When you and your California spouse part ways, you may decide to pursue spousal support if you were the lower-earning party in your relationship. The same holds true if you put your career or schooling on hold for the sake of your husband or wife. When deciding whether you should receive spousal support, California refers to a specific set of factors.
Per the Judicial Branch of California, some of the factors California considers when it comes to awarding you spousal support are as follows.
The length of your marriage
Typically, your chances of securing spousal support improve when your marriage was a lengthy one. If you do receive spousal support in your divorce, you may wind up receiving it for about half the length of time your marriage lasted. However, there is no hard, fast rule dictating as much. Sometimes, when marriages last 10 years or longer, judges may award spousal support without giving a specific end date for the support term.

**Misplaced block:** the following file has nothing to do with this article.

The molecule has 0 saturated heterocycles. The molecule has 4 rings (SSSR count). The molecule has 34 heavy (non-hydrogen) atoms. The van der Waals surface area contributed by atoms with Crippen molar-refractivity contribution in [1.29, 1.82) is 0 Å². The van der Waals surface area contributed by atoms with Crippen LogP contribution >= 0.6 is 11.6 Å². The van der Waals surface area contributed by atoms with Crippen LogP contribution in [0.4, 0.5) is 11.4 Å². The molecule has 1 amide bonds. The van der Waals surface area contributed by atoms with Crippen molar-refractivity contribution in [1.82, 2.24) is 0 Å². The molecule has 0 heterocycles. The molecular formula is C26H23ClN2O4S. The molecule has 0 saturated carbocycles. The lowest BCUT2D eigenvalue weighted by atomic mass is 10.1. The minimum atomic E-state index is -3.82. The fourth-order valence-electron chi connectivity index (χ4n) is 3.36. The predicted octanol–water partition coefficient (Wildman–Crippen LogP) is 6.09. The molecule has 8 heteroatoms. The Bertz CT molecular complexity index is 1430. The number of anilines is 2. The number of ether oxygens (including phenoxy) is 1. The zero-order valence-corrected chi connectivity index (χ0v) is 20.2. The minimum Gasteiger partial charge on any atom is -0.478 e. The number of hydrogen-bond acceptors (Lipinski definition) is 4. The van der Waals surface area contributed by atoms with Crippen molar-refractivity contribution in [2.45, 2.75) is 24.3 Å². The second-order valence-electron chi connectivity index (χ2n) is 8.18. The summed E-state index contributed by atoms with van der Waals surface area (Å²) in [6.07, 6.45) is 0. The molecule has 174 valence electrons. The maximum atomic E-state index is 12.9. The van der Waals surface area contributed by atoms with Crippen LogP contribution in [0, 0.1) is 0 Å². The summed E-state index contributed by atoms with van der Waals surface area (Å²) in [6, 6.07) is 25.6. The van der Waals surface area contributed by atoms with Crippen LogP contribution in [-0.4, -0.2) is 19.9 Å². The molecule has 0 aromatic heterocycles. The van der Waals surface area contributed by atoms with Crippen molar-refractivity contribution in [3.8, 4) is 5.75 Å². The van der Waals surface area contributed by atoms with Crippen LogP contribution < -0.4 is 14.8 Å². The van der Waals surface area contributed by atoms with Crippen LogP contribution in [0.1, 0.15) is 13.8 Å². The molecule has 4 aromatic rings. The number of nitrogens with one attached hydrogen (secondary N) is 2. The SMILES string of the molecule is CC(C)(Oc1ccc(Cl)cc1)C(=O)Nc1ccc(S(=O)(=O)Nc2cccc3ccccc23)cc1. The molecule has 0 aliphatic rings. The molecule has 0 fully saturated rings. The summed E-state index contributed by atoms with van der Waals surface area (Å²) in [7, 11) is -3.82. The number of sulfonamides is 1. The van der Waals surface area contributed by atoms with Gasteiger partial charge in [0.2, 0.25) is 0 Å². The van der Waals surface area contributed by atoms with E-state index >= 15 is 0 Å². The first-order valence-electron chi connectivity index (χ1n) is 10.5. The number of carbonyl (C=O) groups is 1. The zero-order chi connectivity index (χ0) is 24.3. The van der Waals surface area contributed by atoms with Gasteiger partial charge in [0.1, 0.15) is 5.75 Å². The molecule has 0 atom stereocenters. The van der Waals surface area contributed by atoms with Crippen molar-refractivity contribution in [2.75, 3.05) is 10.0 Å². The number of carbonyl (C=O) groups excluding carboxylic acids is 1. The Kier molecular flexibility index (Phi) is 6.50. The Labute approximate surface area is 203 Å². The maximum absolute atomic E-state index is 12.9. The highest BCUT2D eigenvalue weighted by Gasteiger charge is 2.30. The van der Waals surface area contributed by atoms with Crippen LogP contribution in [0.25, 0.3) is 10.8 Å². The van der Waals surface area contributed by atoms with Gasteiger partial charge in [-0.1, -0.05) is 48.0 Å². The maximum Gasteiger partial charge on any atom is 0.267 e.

Your level of employability
Your chances of receiving spousal support may also improve if you are older, lack marketable skills or have spent quite some time out of the workforce. Your likelihood of securing gainful employment on your own is often a key consideration in spousal support cases. If it may take you time to become employable again, the judge in your case may consider this when deciding whether to award support and for how long.
While these are among the factors that help determine whether you receive spousal support in California, other relevant areas may also undergo review.